Two Tales of Three and a Half Winemakers

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Stefano Farkas bears an uncanny resemblance to a hero of mine, the great French fisherman, Charles Ritz, author of A Flyfisher’s Life and inventor of the high-speed/high line method of casting a trout fly and architect of the beautiful Pezon et Michel CC de France fly rods. More remarkable still, Stefano is also a dedicated fly fisherman, with the usual creel-load of stories of fabulous trout in the Baca, Soca and Idricja rivers in Slovenia, fabourite waters of my own, and of vast salmon in Norway, and the pictures to prove them. Ah well.

But it isn’t as a fisherman that Stefano is best known. It’s for making some of the finest wines on Elba, marketed under the label of Lazarus. Whether this is a reference to the Valle di Lazzaro just outside Portoferraio, where his vineyard is situated, or to the fact that he has brought the vineyard back from the dead I’m not sure.

Stefano is clearly a hands-on winemaker. He’s a lean man with keen eyes, a dashing moustache beneath an elegant nose and dusting of white stubble on his head, habitually dressed in jeans, polo shirt and heavy duty work boots. He speaks with a raid fire delivery, punctuated by ‘I tell you one thing -‘ at regular intervals.

‘I tell you one thing, this is hard word.’ ‘I tell you one thing, we had to clear out all these terraces. It was like a jungle here, a jungle.’ ‘I tell you one thing, the fish, this marmorata, had head like a dog.’

He prunes the vines, sprays the copper sulphate, drives the tractor, picks the grapes, supervises the pressing, the maceration, the bottling, attends the trade fairs, deals with marketing and delivery challenges. Although he has a chap who helps him, the life of the individual wine maker is neither easy nor particularly financially rewarding. It’s a full life, leaving, to his regret, little time for fishing.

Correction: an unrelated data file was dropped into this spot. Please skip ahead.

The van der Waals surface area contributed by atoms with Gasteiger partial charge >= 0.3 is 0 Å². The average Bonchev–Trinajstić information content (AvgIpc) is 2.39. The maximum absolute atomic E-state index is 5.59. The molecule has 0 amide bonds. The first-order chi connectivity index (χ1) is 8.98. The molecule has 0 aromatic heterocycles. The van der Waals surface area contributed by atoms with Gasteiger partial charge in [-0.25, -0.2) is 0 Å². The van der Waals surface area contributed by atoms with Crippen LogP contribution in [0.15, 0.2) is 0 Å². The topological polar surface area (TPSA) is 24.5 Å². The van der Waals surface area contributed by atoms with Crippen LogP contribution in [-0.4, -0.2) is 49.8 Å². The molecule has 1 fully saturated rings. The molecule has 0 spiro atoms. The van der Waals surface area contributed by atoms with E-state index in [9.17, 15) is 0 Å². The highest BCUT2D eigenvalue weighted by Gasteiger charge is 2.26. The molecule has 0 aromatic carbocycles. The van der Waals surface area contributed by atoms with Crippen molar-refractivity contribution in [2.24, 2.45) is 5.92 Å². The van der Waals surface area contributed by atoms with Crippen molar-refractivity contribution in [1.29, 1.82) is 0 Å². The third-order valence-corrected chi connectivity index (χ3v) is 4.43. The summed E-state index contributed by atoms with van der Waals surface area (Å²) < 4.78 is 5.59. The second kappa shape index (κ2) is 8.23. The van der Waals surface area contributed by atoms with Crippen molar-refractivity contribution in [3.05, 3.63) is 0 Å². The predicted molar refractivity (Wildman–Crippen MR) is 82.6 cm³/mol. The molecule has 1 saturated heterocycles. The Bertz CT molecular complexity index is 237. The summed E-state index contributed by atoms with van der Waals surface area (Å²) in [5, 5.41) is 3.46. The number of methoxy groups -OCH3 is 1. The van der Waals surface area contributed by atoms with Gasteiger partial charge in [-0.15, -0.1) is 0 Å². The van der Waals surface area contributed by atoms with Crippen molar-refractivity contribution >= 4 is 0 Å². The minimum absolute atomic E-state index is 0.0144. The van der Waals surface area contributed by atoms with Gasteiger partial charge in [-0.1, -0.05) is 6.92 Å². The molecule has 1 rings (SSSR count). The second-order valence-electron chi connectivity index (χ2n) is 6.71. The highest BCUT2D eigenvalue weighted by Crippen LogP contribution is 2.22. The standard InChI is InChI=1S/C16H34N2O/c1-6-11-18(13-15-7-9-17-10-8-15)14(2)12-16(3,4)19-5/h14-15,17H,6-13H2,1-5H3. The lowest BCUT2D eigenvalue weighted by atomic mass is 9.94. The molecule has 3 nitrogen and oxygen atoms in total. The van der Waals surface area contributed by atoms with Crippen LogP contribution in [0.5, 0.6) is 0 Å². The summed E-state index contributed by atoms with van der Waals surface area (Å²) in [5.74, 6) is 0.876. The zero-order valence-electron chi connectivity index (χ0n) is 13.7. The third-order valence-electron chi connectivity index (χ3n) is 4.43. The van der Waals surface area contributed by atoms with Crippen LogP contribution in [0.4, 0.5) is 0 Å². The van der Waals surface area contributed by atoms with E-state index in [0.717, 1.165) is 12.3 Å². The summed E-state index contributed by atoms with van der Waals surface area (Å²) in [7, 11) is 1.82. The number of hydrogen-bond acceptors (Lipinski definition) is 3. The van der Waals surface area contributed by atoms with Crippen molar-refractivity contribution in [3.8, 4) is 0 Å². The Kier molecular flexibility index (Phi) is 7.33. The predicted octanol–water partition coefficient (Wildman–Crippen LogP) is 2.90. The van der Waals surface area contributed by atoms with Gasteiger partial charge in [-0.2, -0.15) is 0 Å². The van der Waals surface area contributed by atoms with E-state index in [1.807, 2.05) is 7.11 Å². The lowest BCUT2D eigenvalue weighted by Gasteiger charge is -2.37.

Stefano build a reputation as a brilliant wine maker at Villa Carfaggio on mainland Tuscany, before selling up and moving to Elba nine years ago. In that time he’s brought back life to this abandoned, secluded valley just outside Portoferraio, sculpting an immaculate vineyard up its steep sides, rebuilding the terraces, and planting Vermentino, Chardonnay, Aleatico and Sangiovesi.

He has little truck with strict organic wine makers, even less with bio-dynamic theory and practice and is sceptical about ‘natural’ wines. On tIt’s a full life, he other hand, he restricts his own chemical interventions to a minimum, as the wealth of poppies, daisies, and other wild flowers testify. He sprays copper sulphate to keep blight at bay, which is allowed under most organic charters.

And the wines. Well, to be honest, I did not take detailed notes, as we were banging on about flies and fish and rods and rivers. But I remember them to be, as you’d expect with this kind of pedigree, of an exceptional quality, brilliant as gems, with balance and power. The unoaked Chardonnary had an extraordinary richness and depth, which will get greater when the next vintage is kept in oak barrels for a year. The Vermentino also had a roundness and finesse you don’t always associate with that grape. The Sangiovesi is in the early stages of development, but is already a powerful and elegant presence. But it was the Aleatico that provided the greatest surprises for me. The base wine was very fine, but the sweet Passito and Rosato were both full of character, striking and a delight to drink.

‘I tell you one thing, they will get better,’ Stefano said.